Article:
Update on Last Week’s Posting

As expected, some were affected, some protested and others agreed that ailing companies should be allowed to die regardless of the short term rammifications. There were some who felt that the posting was indeed cold as they would be personally affected should their company fold.

My question to them is; “Why then, did you not look for alternatives if you knew your job security was compromised or were you hoping for some reprieve?” I call that Living in Denial. 

Some did return with valid comments like being unable to do anything else because that is what they’ve been doing for more than 20 years. Others said that at their age, it would be risky to take on a new career. I couldn’t comment on those reasons because as someone who was faced with both scenarios, I overcame them and got myself a new lease of life after 20 years in the media business and being in my forties. But I was bankrupt and desperate … these people are not.

Maybe that’s the difference –

… when you have no choice, you have to make a decision …

… but when you still have a choice, that decision is hard to make.

It’s also called a comfort zone. Such zones gives us a false sense of security. The inevitable truth about such zones is that they don’t last forever if you don’t do anything to protect that zone. It’s called Recession Proofing. Sadly, many don’t believe in recession proofing because they are “secure” in their comfort zones. It comes from the it-could-never-happen-to-me attitude.

In WWII, America sent 18 to 20 year olds onto the beaches of Omaha and Utah because these young men had this it-could-never-happen-to-me attitude. They believed that they could dodge a bullet and come home safely. This attitude saw them do heroic deeds like bayonet charges in the face of wilting enemy fire. Of course, many died and didn’t come home while a few survived and became heroes. Decades on, these same 18 year old heroic survivors of D-Day were interviewed as 70 to 80 year old veterans. In their interviews, a common reaction surfaced; as fathers and grandfathers now, they wondered how they ever had the courage to do what they did. They would also discourage their sons and grandsons to ever do what they did in battle. But the tradition of it-could-never-happen-to-me lives on.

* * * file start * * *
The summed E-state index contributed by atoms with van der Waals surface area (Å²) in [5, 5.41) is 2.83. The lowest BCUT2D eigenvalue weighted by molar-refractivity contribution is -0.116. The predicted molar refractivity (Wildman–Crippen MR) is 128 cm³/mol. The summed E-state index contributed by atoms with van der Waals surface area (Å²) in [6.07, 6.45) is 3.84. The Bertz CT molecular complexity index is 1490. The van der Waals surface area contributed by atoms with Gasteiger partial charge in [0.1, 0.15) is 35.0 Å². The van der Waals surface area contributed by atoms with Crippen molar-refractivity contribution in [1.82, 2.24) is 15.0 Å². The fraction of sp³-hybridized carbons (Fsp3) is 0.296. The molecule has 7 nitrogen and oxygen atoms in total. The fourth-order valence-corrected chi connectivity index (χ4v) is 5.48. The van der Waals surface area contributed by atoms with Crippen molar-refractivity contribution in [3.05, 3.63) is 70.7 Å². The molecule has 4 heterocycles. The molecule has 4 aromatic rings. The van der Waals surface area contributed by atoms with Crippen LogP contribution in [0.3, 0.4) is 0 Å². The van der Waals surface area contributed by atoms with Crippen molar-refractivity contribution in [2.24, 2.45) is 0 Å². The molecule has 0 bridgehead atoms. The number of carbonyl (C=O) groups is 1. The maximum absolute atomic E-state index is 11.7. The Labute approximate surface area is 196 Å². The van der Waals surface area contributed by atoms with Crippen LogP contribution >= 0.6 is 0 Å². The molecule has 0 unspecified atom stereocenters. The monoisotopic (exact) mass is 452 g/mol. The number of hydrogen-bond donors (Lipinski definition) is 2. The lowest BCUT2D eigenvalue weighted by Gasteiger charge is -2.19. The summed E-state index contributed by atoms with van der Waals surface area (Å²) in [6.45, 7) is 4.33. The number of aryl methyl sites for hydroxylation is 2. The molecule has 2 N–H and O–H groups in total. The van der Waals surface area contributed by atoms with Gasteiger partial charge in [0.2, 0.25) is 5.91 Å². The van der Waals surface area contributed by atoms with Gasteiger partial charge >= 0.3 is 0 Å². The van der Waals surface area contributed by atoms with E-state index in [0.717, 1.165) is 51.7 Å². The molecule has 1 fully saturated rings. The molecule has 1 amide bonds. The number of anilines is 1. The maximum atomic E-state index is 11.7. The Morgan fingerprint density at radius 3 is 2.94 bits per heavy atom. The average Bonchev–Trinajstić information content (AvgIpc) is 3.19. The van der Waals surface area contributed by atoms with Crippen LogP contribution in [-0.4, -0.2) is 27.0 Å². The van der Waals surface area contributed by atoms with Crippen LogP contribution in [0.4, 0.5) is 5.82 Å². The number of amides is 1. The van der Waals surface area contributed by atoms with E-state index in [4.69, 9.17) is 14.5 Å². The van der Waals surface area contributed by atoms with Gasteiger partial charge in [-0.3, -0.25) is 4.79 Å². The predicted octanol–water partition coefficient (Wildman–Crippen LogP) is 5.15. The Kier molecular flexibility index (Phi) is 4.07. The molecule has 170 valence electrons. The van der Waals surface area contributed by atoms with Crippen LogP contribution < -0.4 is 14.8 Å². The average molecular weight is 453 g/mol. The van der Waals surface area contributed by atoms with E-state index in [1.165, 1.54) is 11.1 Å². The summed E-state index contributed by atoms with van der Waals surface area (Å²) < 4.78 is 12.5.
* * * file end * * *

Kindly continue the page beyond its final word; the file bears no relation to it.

The recession has brought on a lot of pain and for now, it seems it will get worse before it gets better. Yet many of us live with this it-could-never-happen-to-me attitude attitude and would rather live life hoping and praying that it won’t happen to us. Good if it doesn’t, better if we prepared for it.

But most would rather blame, complain and take on the why-did-it-happen-to-me attitude after the it-could-never-happen-to-me attitude fails. 

After all that has happened to me, I will never ever take anything for granted nor trust anyone with my life or money ever again. I believe and trust in myself and will do whatever it takes to make sure that I remain economically strong, physically healthy and mentally sound. 

It is only when you have lost something that you realize how much it really meant to you. And how you wished you had done more not to lose it. When you get a second chance, you get wiser about what you have and will treasure it more and will do anything to protect it.

Spend your time creatively protecting and treasuring what you have rather than waste your energy on blaming and complaining. Use this time to build on your strength and shore up your weaknesses instead of waiting to have them exposed and exploited. Reflect on your past to build on your future. Take positives from adversity and turn negatives into advantage.

There is always something positive to be gained in any situation. You only have to look and take action. Nothing good has ever come from a negative state. So why not do the right thing because it’s the right thing to do?

FOOTNOTE: For more on ailing companies being allowed to fail, read:

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